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Thresholds of Environmental Sustainability

Final Report Summary - THRESHOLDS (Thresholds of Environmental Sustainability)

The THRESHOLDS project aimed to contribute to the progress of sustainability science and to the improvement of sustainable policy formulation, in order to create a conceptual basis for the justification of a precautionary approach application. It confronted the complex behaviour of ecosystems, through the development and evaluation of methods and tools, which were applied in European coastal zones, where policy needs were pressing and involved increased levels of complexity.

The specific THRESHOLDS objectives were to:
1. develop scientific tools to define critical values of drivers, or else thresholds, beyond which the affected ecosystems would be subject to irreversible changes;
2. perform externality assessments to estimate the monetary value of the impacts associated to thresholds' exceedance;
3. produce policy recommendations to assist coastal managers in dealing with thresholds of environmental sustainability.

The project initially focused on the theoretical formulation of externality valuation and non-linear cost-pressure relationships, based on environmental economics and social sciences. A four quadrant diagram was created, assisting the development of techniques for assessing the impact of hysteresis, uncertainty and thresholds' exceedance. Moreover, guidelines on methods to evaluate environmental damages in coastal ecosystems were formulated, including specific notes on habitats and biodiversity, health, recreation and amenity, cultural objects and travel or work time. It was though noted that the impacts of ecosystem damaging were not always quantifiable in economic terms.

The project identified the indicators of irreversible ecosystems' impacts based on theoretical analyses. New tools were developed, with increased simulation power and generality compared to existing alternatives. The mathematical theory of bifurcations was extensively utilised for this purpose. It occurred that systems crossing an ecological threshold exhibited specific characteristics, such as changes in mean values and variances of individual system components, as well as changes in the mass flows and functional relationships between them.

Furthermore, nutrient related thresholds, such as eutrophication or toxic algal blooms, were thoroughly examined. The applied methodology combined the published results of previous research attempts to address a set of related hypotheses and to identify critical values. The toolbox of statistical and mathematical techniques, designed as part of the project, was utilised to identify nutrient thresholds for coastal ecosystems.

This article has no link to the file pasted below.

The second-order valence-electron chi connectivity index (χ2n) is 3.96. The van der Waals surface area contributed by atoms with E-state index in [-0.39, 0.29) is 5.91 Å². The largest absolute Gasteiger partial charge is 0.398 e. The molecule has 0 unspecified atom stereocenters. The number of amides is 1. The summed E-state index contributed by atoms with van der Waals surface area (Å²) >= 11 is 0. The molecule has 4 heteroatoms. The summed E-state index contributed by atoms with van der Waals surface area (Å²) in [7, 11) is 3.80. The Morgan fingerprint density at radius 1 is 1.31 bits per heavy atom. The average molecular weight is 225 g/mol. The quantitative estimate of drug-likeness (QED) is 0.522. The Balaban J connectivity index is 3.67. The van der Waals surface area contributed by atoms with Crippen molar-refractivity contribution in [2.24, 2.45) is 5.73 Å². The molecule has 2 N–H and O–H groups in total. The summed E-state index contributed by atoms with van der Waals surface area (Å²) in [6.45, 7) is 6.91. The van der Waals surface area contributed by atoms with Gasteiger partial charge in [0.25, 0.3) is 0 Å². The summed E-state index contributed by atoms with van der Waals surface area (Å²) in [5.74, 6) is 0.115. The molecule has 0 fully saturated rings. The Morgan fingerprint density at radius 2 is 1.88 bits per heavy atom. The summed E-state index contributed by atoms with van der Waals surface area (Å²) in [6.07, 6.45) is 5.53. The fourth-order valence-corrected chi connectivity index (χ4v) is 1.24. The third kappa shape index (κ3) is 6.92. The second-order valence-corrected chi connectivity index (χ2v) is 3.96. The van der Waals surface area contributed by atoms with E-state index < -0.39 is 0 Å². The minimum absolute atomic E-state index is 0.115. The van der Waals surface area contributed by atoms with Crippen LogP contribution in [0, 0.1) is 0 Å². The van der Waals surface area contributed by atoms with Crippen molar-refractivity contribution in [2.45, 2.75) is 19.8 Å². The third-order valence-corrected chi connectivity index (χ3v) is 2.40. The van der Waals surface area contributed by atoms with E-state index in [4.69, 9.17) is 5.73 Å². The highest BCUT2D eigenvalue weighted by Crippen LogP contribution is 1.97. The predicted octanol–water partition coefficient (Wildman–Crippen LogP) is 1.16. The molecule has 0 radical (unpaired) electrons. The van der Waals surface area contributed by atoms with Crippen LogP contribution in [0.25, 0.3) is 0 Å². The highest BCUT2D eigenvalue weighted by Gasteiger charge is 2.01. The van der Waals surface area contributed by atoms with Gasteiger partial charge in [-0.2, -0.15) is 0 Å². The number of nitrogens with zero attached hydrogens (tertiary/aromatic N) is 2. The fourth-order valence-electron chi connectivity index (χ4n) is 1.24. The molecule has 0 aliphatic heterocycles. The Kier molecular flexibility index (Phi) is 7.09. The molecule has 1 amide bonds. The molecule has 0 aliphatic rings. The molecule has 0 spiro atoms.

A similar analysis was undertaken to determine the effects of contaminants at molecular, individual, population and ecosystem levels. The dependence of pollutants on nutrients' conditions was also investigated. The complexity of the identified links between different pollution sources and the environment highlighted the necessity for integrated environmental protection policies.

Furthermore, models were developed to obtain phytoplankton nutrient limitation indicators. It occurred that microbial diversity in natural systems was related to basic functional properties of the communities, such as the resource use efficiency and the stability.

THRESHOLDS methodologies were integrated and applied to European case studies, which were selected to be representative of different driving forces and pressures on the coastal zone and to extend from local to European level. The application outcomes enabled the identification of available policy options and the development of a theoretical framework for their application. General guiding principles for coastal zones' management were formulated through the alternative scenarios' assessment. The proposed practices referred to nutrient loadings, marine fish farming, contaminants' treatment, thresholds' evaluation and assessment and, finally, implication of adaptive policies. In addition, generic strategic recommendations were formulated in order to assist decision making at an international level.

THRESHOLDS resulted in numerous conclusions and developed software tools, which were either directly exploitable or provided the basis for future progress in the sustainability field. The acquired knowledge was disseminated through a set of targeted activities, such as publications, presentations in conferences, establishment of a project website and participation in academic educational workshops.

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